North Zealand and South Zealand are a study in contrasts. The great drama and all the three-star man-made attractions, such as "Hamlet's Castle" or the cathedral at Roskilde, lie in the north, and naturally that's where hordes of visitors go. We don't dispute this obvious choice. If you have only 2 or even 3 days for Zealand, the north is a more rewarding target.
But if you have at least 2 days extra to spare, you can take in all the highlights of South Zealand, as travel times are short between sightseeing targets. Zealand may be the largest of all Danish islands, but it is only about the size of the state of Delaware. Even if you have only a day for South Zealand, you can visit it using Copenhagen as your base. If that's the case, we recommend that you confine your trip to the ancient "witch-burning," medieval city of Køge and the offshore island of Møn, both of which can be seen in just 1 day.
Sjælland Syd (its Danish name) is today called a "land of mist and moods," with its prehistoric monuments and ancient towns. Its "cities" are really overgrown towns, and it is blanketed with rolling farmlands, blighted in places by necessary industry. It is also filled with white sandy beaches opening onto rather cold waters.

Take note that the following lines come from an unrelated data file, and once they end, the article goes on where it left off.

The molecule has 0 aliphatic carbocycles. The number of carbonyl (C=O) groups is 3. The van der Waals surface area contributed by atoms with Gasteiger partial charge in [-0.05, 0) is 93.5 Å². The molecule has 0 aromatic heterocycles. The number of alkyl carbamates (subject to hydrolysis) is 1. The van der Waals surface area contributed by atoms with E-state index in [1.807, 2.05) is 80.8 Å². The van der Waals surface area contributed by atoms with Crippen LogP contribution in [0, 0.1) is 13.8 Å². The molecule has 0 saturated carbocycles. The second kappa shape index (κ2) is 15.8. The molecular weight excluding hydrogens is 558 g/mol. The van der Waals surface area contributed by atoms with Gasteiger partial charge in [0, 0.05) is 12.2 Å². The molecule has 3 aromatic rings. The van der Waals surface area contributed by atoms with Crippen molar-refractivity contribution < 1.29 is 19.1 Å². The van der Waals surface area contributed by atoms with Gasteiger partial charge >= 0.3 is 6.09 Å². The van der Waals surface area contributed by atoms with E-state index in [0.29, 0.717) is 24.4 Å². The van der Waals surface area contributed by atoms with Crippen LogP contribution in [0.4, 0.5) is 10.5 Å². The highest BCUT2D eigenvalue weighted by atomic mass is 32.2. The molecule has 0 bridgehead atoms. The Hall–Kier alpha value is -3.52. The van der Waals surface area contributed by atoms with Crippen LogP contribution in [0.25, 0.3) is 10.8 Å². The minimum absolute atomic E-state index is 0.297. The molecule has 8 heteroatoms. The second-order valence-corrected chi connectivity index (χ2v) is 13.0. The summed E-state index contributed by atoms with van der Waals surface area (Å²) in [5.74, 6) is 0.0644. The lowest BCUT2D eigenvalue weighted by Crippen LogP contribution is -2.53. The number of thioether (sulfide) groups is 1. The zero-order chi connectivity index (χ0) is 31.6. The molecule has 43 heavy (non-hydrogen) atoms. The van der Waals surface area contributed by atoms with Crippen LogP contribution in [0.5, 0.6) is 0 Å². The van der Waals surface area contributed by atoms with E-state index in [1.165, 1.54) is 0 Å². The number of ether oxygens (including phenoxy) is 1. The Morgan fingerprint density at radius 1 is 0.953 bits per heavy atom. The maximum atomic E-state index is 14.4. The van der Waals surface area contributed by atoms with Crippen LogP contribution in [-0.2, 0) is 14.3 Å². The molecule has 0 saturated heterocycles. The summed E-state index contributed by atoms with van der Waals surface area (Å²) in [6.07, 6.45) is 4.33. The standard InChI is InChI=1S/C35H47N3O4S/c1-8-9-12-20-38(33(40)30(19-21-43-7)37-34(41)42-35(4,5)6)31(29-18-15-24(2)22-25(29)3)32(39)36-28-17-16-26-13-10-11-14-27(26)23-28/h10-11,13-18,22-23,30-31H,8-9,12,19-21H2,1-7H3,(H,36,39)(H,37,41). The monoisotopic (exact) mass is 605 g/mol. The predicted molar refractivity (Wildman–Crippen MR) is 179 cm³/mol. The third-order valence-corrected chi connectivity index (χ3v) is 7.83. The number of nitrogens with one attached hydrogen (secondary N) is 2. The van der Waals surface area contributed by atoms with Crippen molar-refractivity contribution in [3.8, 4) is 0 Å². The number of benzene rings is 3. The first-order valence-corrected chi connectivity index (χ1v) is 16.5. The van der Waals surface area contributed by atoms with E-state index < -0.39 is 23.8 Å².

The land is also filled with medieval churches and a 1,000-year-old ring fortress at Trelleborg. There are often festivals of fine food and music throughout the summer, and there are seemingly endless sailing clubs, which give the ports a real maritime atmosphere, filled with the heady scents of seaweed and tar.
Before Copenhagen or Roskilde emerged, South Zealand loomed large in history as the seat of the Valdemar dynasty of Danish kings. It was also a power player in the Middle Ages and Denmark's ecclesiastical center. In the 1600s, some of the most epic battles between Sweden and Denmark took place here, especially in the seas off Køge. One of Denmark's greatest moments of shame came in 1658, when King Gustav of Sweden marched across the fields of South Zealand heading for Copenhagen. Once here, he forced a treaty that nearly cost Denmark its sovereignty. Motorists from Køge in the east, heading to Korsør in the west (perhaps to cross the bridge over the Great Belt into Funen), would be wise to steer clear of the dull E20 motorway and follow the scenic and greener Route 150, which will take you through South Zealand's best villages and farmlands.